Last Friday, Feb. 19, at 8 p.m., the Lawrence University Memorial Chapel experienced a performance by the critically acclaimed Ambrose Akinmusire Quartet. The quartet, composed of one pianist, one bassist, one drummer and, of course, the namesake of the quartet himself—Ambrose Akinmusire on trumpet—performed approximately an hour and a half of jazz without an intermission.
From my view of the chapel stage on the center balcony, I thought I saw the lights in the auditorium actually dim a little as Akinmusire and his counterparts walked out onstage to enthusiastic applause. A cool trumpet note started what can only be described as a seamless performance. The image that came to my mind for the first piece was a misty morning dawn, given color by the different tones of the trumpet. During Akinmusire’s solo moments, the pianist, drummer and bassist quietly and almost reverently played the accompaniment, and in turn, Akinmusire put his instrument down and walked over to the side of the stage when it was time for one of the other instruments to shine.
The smooth, velvety music and the lighting in the chapel all contributed to the relaxed and pensive atmosphere that is quintessential to jazz. Looking around, I saw several people in the front row of the balcony sitting in relatively similar positions, resting their heads on their hands with their elbows leaning against the railing, quietly mesmerized by the performers onstage. In truth, much of the music passed by in a very slow-motion blur, even though the melody was shocking at times and contained some very high trumpet lines. After a while, I too succumbed to the music’s gentle spell and became one of the audience members with their heads rested on folded hands, thoughtfully staring into space.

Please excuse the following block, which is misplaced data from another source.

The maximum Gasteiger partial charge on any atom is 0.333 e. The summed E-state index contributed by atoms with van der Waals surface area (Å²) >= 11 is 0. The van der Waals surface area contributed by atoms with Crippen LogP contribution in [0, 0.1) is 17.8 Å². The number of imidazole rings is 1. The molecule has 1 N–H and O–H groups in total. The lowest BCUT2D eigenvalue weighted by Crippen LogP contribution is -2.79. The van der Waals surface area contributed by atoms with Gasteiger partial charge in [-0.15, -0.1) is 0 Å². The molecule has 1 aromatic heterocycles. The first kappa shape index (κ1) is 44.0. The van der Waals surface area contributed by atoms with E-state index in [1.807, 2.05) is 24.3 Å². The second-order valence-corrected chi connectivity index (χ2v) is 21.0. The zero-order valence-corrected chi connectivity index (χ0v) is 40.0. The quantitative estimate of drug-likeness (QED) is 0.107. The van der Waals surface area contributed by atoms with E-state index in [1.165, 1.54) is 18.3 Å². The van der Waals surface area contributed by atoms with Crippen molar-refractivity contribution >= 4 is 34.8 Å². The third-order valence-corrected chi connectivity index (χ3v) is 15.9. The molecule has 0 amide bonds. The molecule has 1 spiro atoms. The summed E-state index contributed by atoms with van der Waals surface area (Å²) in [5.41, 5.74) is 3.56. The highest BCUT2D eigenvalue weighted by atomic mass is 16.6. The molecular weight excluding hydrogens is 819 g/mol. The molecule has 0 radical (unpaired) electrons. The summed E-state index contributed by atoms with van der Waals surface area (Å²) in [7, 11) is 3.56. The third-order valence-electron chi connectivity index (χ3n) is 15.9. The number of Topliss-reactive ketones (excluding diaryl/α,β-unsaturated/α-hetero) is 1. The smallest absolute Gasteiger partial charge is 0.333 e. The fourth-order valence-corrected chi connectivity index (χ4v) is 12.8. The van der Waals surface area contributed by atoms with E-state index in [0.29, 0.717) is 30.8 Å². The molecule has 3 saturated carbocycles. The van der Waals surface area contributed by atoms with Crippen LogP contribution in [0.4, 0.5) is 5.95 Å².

The concert program said that the pieces would be announced from the stage, but after at least half an hour had passed and no one in the quartet showed any signs of pausing for introductions, I assumed that the quartet had just forgotten about this detail. It sure seemed as though they had lost themselves in their music and become oblivious to the passage of time.
Akinmusire finally did stop to introduce himself and his band and announce the names of the pieces the quartet had just played a little over halfway through the performance. In a voice that remarkably resembled the timbre of his trumpet, Akinmusire listed out piece titles: “Roll Call,” “Those We Fight” and “Diver’s Song.” Afterwards, Akinmusire and his quartet performed one more song, “Trumpet Sketch,” which was chaotic and dissonant and gave Akinmusire the opportunity to improvise. Once the quartet had finished performing, they received such roaring applause that they came back out onstage to perform an encore piece.
I left the Ambrose Akinmusire Quartet concert with less of a memory of specific musical events and more of a general impression of tranquility. I do not know if this feeling is what Akinmusire and his fellow musicians would have wanted for me to get out of their concert, but it was my experience nonetheless. At any rate, music that makes one feel any feeling at all is good music simply because it elicits a reaction, and I am always happy to listen to music that leaves me feeling calm, collected and satisfied.